Preliminary report on helicopter crash that killed Kobe Bryant is released; it does not say the cause
A preliminary report was released Friday on the Calabasas crash that ended the life of Kobe Bryant and eight others last month by the The National Transportation Safety Board, though it did not give any additional insight into what caused the crash.
The update came as authorities continue to investigate what caused the Sikorsky S-76B to crash 40 minutes after it departed from John Wayne Airport in Orange County at 9:06 a.m. on Jan. 26. The pilot circled the Glendale area, then flew west for Camarillo Airport. Amid the thick fog, the chopper hit the foothills of the Santa Monica mountains and caught fire, killing everyone on board.
The report does say that visibility at the airport, 14 miles from the crash site, was 2.5 miles.
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NTSB authorities have said a full review of the crash could take up to 18 months. Preliminary reports often don’t include a lot of new information about an incident.
On Feb. 7, NTSB officials released an 11-page update detailing the conditions that they found on scene and some of the initial findings, including the conclusion that the engine did not appear to have failed.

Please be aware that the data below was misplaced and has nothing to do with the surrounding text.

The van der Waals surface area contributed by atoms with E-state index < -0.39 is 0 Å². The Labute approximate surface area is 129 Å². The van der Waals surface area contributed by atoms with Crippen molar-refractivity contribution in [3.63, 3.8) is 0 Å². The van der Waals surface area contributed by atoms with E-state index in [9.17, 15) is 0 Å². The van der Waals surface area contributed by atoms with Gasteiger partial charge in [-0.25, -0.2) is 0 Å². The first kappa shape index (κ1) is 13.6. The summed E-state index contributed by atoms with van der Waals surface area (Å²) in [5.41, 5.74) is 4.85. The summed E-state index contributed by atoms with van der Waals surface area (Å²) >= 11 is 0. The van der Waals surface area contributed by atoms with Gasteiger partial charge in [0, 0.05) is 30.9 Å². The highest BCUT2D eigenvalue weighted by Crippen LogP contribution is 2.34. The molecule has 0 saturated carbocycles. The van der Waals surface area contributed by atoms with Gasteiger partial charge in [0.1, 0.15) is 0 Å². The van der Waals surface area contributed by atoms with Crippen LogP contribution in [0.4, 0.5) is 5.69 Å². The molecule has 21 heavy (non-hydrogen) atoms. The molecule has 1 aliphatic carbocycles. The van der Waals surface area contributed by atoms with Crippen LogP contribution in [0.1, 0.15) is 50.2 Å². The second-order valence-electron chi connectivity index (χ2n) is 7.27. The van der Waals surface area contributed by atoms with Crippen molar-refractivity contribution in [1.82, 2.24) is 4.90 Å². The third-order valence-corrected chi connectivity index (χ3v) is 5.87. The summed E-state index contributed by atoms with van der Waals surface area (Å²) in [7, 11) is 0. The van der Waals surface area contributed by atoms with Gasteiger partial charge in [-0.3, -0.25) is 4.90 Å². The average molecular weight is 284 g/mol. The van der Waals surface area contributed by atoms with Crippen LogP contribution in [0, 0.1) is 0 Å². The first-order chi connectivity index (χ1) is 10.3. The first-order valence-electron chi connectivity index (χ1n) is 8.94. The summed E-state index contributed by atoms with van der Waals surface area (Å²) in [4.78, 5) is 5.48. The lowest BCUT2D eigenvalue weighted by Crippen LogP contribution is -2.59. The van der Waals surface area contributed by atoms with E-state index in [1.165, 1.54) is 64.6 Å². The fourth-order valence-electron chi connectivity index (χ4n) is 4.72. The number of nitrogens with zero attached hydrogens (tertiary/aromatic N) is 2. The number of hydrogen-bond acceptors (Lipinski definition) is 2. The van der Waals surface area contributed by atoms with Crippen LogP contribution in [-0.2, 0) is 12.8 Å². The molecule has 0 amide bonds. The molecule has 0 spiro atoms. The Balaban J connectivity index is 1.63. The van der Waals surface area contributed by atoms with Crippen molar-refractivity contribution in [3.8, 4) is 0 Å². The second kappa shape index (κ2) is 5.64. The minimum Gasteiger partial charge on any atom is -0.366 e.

That report says that the helicopter’s descent increased to over 4,000 feet per minute and hit the ground at just over 184 miles per hour.
In addition to Bryant and his daughter Gianna, also killed were Orange Coast College baseball coach John Altobelli, his wife, Keri, and their basketball-playing daughter Alyssa. Also, mother and daughter Sarah and Payton Chester, Mamba Academy basketball coach Christina Mauser and pilot Ara Zobayan died.
They were headed for a tournament at Bryant’s youth facility in Thousand Oaks.
During the flight, Zobayan requested special visual flight rules, which lets a pilot fly in weather worse than allowed under standard visual flight rules. In the days following the crash, there were questions about whether a terrain warning system, which the helicopter was not required to have, could have averted the crash. That system gives detailed visuals of surrounding terrain and triggers alerts.